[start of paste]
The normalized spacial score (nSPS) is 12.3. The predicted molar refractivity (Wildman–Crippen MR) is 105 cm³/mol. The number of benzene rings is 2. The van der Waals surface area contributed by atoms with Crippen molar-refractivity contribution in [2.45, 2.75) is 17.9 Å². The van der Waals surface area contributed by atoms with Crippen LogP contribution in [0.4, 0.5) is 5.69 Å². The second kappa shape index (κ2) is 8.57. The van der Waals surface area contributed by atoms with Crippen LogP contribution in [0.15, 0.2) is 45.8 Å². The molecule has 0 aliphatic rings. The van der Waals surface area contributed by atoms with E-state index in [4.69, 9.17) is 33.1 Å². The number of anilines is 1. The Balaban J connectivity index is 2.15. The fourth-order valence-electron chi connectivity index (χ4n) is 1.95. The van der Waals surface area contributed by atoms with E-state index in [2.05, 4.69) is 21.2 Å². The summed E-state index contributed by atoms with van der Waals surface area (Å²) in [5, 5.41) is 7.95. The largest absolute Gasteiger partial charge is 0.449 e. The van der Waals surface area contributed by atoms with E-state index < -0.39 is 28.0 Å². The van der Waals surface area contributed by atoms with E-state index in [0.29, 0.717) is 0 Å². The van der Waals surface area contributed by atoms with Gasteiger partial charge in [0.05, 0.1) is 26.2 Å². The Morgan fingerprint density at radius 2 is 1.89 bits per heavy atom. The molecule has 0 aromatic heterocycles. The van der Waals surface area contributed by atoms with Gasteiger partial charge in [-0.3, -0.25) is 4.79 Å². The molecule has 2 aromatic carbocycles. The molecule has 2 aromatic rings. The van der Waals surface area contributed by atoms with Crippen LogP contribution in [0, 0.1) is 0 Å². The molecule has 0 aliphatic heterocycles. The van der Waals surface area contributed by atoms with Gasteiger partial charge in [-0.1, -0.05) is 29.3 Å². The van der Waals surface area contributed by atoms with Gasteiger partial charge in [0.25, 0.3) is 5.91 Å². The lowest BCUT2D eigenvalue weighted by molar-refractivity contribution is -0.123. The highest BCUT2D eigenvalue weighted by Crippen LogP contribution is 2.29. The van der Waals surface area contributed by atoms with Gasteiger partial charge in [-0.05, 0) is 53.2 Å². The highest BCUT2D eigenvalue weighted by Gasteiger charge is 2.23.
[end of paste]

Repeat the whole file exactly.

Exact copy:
The normalized spacial score (nSPS) is 12.3. The predicted molar refractivity (Wildman–Crippen MR) is 105 cm³/mol. The number of benzene rings is 2. The van der Waals surface area contributed by atoms with Crippen molar-refractivity contribution in [2.45, 2.75) is 17.9 Å². The van der Waals surface area contributed by atoms with Crippen LogP contribution in [0.4, 0.5) is 5.69 Å². The second kappa shape index (κ2) is 8.57. The van der Waals surface area contributed by atoms with Crippen LogP contribution in [0.15, 0.2) is 45.8 Å². The molecule has 0 aliphatic rings. The van der Waals surface area contributed by atoms with E-state index in [4.69, 9.17) is 33.1 Å². The number of anilines is 1. The Balaban J connectivity index is 2.15. The fourth-order valence-electron chi connectivity index (χ4n) is 1.95. The van der Waals surface area contributed by atoms with E-state index in [2.05, 4.69) is 21.2 Å². The summed E-state index contributed by atoms with van der Waals surface area (Å²) in [5, 5.41) is 7.95. The largest absolute Gasteiger partial charge is 0.449 e. The van der Waals surface area contributed by atoms with E-state index < -0.39 is 28.0 Å². The van der Waals surface area contributed by atoms with E-state index in [0.29, 0.717) is 0 Å². The van der Waals surface area contributed by atoms with Gasteiger partial charge in [0.05, 0.1) is 26.2 Å². The Morgan fingerprint density at radius 2 is 1.89 bits per heavy atom. The molecule has 0 aromatic heterocycles. The van der Waals surface area contributed by atoms with Gasteiger partial charge in [-0.3, -0.25) is 4.79 Å². The molecule has 2 aromatic carbocycles. The molecule has 2 aromatic rings. The van der Waals surface area contributed by atoms with Crippen LogP contribution in [0, 0.1) is 0 Å². The molecule has 0 aliphatic heterocycles. The van der Waals surface area contributed by atoms with Gasteiger partial charge in [-0.1, -0.05) is 29.3 Å². The van der Waals surface area contributed by atoms with Gasteiger partial charge in [0.25, 0.3) is 5.91 Å². The lowest BCUT2D eigenvalue weighted by molar-refractivity contribution is -0.123. The highest BCUT2D eigenvalue weighted by Crippen LogP contribution is 2.29. The van der Waals surface area contributed by atoms with Gasteiger partial charge in [-0.05, 0) is 53.2 Å². The highest BCUT2D eigenvalue weighted by Gasteiger charge is 2.23.